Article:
on landscape The online magazine for landscape photographers

Composition – Photographing Trees

Tim Parkin discusses one of the biggest compositional challenges

Tim Parkin

Tim Parkin

Amateur Photographer who plays with big cameras and film when in between digital photographs.

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Blair Loch – Sony A900, Sigma DG 28-70

Well we’ve introduced the two most important aspects of composition, balance and flow, what next. Well, we could talk about these two alone for quite a while - the idiosyncracies of each of these will be part of our discussions in future episodes.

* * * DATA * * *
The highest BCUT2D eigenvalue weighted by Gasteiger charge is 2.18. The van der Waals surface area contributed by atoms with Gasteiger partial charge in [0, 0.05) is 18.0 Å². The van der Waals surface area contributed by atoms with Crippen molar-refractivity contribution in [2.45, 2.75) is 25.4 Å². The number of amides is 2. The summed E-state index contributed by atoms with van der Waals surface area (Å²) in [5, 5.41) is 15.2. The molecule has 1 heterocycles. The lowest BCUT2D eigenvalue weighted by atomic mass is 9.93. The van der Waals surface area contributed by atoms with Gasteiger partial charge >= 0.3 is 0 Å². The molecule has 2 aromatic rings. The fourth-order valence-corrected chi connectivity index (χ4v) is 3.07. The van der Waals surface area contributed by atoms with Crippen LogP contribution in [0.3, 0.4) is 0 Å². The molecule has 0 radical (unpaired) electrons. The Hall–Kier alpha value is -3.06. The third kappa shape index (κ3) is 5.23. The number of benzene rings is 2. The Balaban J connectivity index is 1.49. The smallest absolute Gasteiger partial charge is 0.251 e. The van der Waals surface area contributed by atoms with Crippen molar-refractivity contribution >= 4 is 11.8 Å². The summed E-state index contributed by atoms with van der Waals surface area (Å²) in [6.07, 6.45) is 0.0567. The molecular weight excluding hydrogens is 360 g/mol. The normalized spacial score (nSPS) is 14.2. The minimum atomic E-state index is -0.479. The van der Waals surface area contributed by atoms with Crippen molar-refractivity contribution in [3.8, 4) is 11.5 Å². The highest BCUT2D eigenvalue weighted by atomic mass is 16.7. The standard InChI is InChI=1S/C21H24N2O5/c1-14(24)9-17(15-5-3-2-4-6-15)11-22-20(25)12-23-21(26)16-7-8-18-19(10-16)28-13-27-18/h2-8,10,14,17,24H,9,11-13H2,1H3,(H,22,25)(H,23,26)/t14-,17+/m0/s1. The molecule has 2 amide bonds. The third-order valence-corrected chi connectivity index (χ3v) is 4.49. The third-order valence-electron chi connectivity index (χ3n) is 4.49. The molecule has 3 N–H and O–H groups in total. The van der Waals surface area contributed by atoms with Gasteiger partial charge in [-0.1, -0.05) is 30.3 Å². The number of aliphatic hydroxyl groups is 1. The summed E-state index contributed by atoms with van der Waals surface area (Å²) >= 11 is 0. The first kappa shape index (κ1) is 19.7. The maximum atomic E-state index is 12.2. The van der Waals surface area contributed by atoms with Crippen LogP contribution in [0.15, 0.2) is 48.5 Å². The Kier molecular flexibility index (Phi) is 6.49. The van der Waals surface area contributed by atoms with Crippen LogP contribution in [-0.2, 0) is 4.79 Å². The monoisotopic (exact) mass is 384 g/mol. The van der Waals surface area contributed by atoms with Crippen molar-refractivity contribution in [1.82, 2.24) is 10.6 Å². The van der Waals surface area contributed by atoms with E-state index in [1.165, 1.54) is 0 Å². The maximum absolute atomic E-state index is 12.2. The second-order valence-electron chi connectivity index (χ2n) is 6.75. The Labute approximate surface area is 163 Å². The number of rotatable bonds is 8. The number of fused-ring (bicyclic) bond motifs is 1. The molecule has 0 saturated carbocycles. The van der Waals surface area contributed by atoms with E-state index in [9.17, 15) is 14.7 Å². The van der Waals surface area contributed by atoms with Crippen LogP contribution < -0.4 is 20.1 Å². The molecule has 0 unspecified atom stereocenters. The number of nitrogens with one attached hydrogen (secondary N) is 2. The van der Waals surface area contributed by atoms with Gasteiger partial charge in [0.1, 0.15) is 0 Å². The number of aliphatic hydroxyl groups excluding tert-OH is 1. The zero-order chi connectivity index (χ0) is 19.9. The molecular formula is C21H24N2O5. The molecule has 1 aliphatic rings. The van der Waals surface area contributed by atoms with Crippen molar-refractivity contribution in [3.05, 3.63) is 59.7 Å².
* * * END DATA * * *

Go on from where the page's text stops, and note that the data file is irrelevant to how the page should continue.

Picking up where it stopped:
In this issue I’d like to talk a little about taking photographs in woodland, of trees and shrubs and other complex subjects. A lot is talked about the difficulties in composing in woodland and distilling the natural chaos and I hope I can pass on a few techniques for simplifying things.

I’ll start with an obvious one for many of you but it bears repeating. When you are wandering around the woods, you are seeing in three dimensions. When you take a photograph, you are seeing in two dimensions. Very often you will see a view that works really well with leading lines and background/foreground but you need to be really wary that this view doesn’t rely on depth perception in order to work.



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